Did I put a picture of a sleeping kitten to attract people to the blog? No comment.
Last weekend, Galen Rupp ran an indoor two-mile race in 8:07.41. This was an American record and the seventh fastest time ever. As much attention as his race received, his post-race workout may have gotten even more. Rupp took fifteen minutes off and then hit the track for mile repeats – he went 4:21, 4:20, 4:20, 4:16 and 4:01 (with 400m recovery in between each rep). That is some impressive stuff. While I feel like it was a bit of a publicity stunt (and a successful one at that), I would not recommend trying it yourself.
Racing takes a lot out of you, and if you don’t recover properly, you are going to significantly increase the likelihood of getting an injury. Of course, recovery is different for everyone. It might mean taking a day off. It might mean going for an easy run the next day. It might just mean lowering your mileage total for that week. The point is, I wouldn’t recommend running mile repeats shortly after your race (as Amby Burfoot wrote in Runner’s World, we’ll leave those workouts to Galen http://www.runnersworld.com/workouts/opinion-galen-rupps-training-is-ridiculously-rational).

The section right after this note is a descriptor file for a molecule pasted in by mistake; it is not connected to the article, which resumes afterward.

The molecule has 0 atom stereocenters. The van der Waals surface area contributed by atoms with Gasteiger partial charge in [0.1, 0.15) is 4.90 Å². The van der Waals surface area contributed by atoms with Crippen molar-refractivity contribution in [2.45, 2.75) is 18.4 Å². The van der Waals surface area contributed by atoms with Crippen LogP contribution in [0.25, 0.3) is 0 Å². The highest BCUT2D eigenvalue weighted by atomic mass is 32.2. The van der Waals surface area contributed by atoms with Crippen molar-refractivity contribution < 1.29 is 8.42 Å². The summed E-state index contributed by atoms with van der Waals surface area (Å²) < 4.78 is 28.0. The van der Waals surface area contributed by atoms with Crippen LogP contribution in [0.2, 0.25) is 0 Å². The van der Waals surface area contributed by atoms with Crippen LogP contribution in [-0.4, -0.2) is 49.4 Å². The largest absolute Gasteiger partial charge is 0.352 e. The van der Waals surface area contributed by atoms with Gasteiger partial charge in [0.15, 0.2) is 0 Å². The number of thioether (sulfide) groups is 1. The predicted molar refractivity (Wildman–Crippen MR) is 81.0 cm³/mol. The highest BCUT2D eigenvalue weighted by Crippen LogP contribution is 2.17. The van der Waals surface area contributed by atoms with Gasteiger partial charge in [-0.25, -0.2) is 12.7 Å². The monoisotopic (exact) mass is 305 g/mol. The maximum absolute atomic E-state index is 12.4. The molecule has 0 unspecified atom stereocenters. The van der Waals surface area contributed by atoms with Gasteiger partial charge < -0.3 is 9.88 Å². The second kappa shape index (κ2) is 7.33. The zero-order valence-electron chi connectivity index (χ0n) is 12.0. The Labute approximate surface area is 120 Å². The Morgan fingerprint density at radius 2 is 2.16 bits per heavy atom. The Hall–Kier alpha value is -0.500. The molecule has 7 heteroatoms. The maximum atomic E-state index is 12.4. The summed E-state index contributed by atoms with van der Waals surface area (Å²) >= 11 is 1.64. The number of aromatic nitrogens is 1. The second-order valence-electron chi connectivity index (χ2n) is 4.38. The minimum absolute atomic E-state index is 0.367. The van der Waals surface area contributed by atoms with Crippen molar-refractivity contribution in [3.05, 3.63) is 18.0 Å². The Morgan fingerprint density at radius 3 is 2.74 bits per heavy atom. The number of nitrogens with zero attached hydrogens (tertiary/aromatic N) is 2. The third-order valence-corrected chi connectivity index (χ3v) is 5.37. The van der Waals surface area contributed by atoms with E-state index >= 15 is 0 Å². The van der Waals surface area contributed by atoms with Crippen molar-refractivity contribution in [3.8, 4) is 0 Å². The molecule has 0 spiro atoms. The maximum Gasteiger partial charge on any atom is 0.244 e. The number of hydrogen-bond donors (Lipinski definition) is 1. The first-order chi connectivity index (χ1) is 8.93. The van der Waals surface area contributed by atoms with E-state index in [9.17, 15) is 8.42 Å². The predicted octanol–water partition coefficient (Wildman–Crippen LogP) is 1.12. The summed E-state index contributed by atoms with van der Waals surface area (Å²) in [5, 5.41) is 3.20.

Personally, after a race, I run a cooldown that is a couple of miles. I will also take it easy for the next day or two, depending upon my level of soreness. Often, I will wear compression socks to help with my recovery.
Here’s an easy rule of thumb: the number of recovery days you need will equal the number of miles of the race.
5k = 3 recovery days
10k = 6 recovery days
half marathon = 13 recovery days
marathon = 26 recovery days
Just to be clear, that doesn’t mean you shouldn’t run during that time. It doesn’t even mean you shouldn’t do hard workouts. It just means that you might be at an increased risk of injury if you push too hard and you shouldn’t expect to perform your best within those recovery windows.